Now I found myself almost running to my car.  The high school reunion wasn’t for a couple of hours and it could certainly wait.  This couldn’t.  I hoped that my schoolmate’s mother still worked there as I fumbled around the inside of my purse feeling for my cell phone.  Once located, I quickly dialed information and gained the number I sought.  
I hopped in my car and dialed the phone.  Now dust and gravel flew from beneath my wheels as I headed out the driveway and pointed my car towards town and in the direction of the county’s historical society.  I was going to save this house.

Thursday, February 23, 2012

Quote of the Day

A two-year-old is kind of like having a blender, but you don't have a top for it.
-- Jerry Seinfeld

Monday, February 13, 2012

2012 Grammy Performance – Guaranteed to be Remembered

Did you watch the Grammys last night?  If not, you missed everything from soup to nuts – some parts of which you might be sorry you missed, and others, well . . . .
This year’s Grammys started off with a thoughtful prayer from LL Cool J in honor of the late Whitney Houston who passed away on Saturday, and ended with an exorcism performance by Nicki Minaj that is sure to have had many people talking long after the backlight dimmed on their TV screens.  What on earth was that?   I wholeheartedly embrace artistic freedom, but good grief Nicki.  Many are claiming her performance was an attempt to outdo Lady Gaga.  Others are just plain horrified.
The funny thing is it immediately took me back to 1989 when Madonna made a highly controversial music video to her song, “Like a Prayer”.  She too was surrounded by both fans who loved it and critics who hated it.  Comprised of a story about an African Amercian man who is unjustly arrested for a crime he didn’t commit and is then later released, Madonna’s video shows her being kissed by the African American man who is then portrayed as a saint, cutting her hands and bleeding, and dancing in front of burning crosses resembling the likes of an act by the KKK.   It’s easy to see how this video struck a nerve with many.  Religious communities were outraged by what they perceived as blasphemy, while some viewed it as racism, and others yet hailed her as a creative genius.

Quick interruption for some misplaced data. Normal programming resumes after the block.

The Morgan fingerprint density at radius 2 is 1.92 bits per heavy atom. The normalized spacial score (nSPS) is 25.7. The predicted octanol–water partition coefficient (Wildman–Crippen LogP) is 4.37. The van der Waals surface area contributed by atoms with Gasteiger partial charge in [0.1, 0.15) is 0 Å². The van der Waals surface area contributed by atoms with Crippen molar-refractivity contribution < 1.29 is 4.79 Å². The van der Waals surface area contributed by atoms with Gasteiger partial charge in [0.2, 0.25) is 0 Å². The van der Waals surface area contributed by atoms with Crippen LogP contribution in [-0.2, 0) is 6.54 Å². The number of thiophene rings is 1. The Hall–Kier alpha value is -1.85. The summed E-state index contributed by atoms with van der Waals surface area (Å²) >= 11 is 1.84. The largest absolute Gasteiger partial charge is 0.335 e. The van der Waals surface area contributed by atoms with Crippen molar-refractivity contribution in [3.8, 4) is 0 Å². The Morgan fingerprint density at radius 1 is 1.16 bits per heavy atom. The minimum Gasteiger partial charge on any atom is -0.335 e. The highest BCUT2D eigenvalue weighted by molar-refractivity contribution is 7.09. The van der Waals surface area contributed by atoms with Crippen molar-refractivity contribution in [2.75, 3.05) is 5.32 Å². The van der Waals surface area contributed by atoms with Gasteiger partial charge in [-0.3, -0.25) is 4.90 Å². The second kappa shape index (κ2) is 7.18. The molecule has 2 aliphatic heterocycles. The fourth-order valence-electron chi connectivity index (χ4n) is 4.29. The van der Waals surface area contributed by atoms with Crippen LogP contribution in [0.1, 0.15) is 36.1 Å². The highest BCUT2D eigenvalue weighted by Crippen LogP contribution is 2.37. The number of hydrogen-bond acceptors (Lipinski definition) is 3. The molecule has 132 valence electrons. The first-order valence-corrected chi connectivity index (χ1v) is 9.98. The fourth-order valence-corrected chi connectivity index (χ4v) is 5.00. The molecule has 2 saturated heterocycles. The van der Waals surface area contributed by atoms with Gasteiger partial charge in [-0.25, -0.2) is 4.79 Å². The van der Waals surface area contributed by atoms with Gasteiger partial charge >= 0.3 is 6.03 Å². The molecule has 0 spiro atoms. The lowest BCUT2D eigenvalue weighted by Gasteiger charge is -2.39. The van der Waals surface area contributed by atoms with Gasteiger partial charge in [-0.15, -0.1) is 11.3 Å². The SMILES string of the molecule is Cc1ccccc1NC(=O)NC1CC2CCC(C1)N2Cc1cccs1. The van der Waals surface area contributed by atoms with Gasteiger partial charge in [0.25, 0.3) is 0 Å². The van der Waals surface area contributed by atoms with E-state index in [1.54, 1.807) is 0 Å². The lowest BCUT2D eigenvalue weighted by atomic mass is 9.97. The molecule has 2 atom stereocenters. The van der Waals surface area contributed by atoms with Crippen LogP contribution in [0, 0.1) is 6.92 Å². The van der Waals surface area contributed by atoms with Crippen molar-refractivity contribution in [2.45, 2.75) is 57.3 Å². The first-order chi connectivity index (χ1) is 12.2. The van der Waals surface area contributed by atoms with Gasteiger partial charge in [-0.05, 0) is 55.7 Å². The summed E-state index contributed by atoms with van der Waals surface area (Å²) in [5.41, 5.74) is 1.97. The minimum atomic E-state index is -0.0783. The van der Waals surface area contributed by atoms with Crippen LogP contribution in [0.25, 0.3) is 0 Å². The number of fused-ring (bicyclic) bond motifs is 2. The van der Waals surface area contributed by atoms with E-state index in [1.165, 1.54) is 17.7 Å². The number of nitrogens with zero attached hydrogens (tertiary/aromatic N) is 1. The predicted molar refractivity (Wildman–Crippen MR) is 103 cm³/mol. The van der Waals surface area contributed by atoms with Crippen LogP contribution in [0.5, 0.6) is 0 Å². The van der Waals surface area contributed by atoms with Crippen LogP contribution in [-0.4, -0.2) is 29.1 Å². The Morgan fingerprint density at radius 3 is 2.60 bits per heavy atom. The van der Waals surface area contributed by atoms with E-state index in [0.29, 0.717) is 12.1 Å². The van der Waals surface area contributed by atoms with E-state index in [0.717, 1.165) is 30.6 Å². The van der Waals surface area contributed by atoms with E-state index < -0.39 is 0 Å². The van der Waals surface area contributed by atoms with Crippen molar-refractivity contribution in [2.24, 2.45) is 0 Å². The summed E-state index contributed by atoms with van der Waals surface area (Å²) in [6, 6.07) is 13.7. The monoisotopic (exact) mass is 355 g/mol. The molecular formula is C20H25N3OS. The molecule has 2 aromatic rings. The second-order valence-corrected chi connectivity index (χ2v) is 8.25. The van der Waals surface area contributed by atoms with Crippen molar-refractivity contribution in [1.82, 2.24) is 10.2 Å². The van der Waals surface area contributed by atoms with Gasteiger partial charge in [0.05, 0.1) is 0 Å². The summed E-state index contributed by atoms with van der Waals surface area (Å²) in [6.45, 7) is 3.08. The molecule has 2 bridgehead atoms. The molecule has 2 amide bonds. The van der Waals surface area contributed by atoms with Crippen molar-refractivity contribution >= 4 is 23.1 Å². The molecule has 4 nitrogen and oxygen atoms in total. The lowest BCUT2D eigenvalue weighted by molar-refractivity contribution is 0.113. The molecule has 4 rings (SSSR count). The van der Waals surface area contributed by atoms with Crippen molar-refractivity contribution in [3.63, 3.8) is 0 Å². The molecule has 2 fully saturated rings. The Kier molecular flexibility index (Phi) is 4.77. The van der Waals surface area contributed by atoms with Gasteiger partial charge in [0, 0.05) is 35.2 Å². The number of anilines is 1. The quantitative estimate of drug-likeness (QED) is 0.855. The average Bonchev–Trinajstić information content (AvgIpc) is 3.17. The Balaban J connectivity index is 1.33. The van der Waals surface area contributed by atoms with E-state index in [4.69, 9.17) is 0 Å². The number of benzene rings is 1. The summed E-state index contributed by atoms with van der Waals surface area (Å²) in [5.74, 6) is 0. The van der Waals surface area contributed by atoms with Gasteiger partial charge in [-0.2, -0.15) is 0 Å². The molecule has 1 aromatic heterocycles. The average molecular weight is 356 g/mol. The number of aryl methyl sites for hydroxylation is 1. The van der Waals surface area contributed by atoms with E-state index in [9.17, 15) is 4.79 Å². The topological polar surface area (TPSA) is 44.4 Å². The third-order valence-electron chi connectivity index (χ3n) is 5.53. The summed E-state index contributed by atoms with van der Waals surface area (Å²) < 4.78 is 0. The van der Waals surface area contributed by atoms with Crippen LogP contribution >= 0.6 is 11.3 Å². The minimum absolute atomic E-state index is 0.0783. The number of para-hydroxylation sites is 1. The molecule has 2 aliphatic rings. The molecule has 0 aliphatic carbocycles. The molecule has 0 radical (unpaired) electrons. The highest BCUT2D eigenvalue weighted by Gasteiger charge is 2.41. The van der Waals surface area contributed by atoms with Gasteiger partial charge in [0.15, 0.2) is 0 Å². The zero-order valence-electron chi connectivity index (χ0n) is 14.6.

Fast-forward 23 years and Nicki Minaj’s performance seems to have induced similar results. Viewers watched dumbfounded as a mock exorcism was being portrayed while Nicki flailed around restrained as if possessed, and a scantily dressed female dancer bent over backward in front of a kneeling altar boy.  If it was attention she was looking for, she certainly is receiving it now.  The Catholic League apparently is already speaking out against not only Nicki Minaj but The Recording Academy which approves all performances stating, “Never would they allow an artist to insult Judaism or Islam”. 
Fortunately with freedom of expression comes the freedom to grab the remote control and turn the thing off if you don’t like it.  As for the comparison to Lady Gaga, Steve Helling, staff writer for People magazine summed it all up when he Tweeted, “Suddenly, Lady Gaga seems really, really normal.”

P.S.  Oh, by the way, did you catch the green neon trimmed mouse ears sported by the audience during one particular performance?  You know you’re getting old when Deadmau5 (pronounced “Dead Mouse”), has replaced Micky Mouse. (Sigh.)

Tuesday, February 7, 2012

Quote of the Day

Always do your best.  What you plant now, you will harvest later.
-- Og Mandino

Wednesday, February 1, 2012

Reminder - Wear Red Friday!

Just a reminder to those of you who will be joining me in bringing awareness to heart disease that Friday (February 3) is National Wear Red Day.  Read my prior post to find out more about this number one killer of women.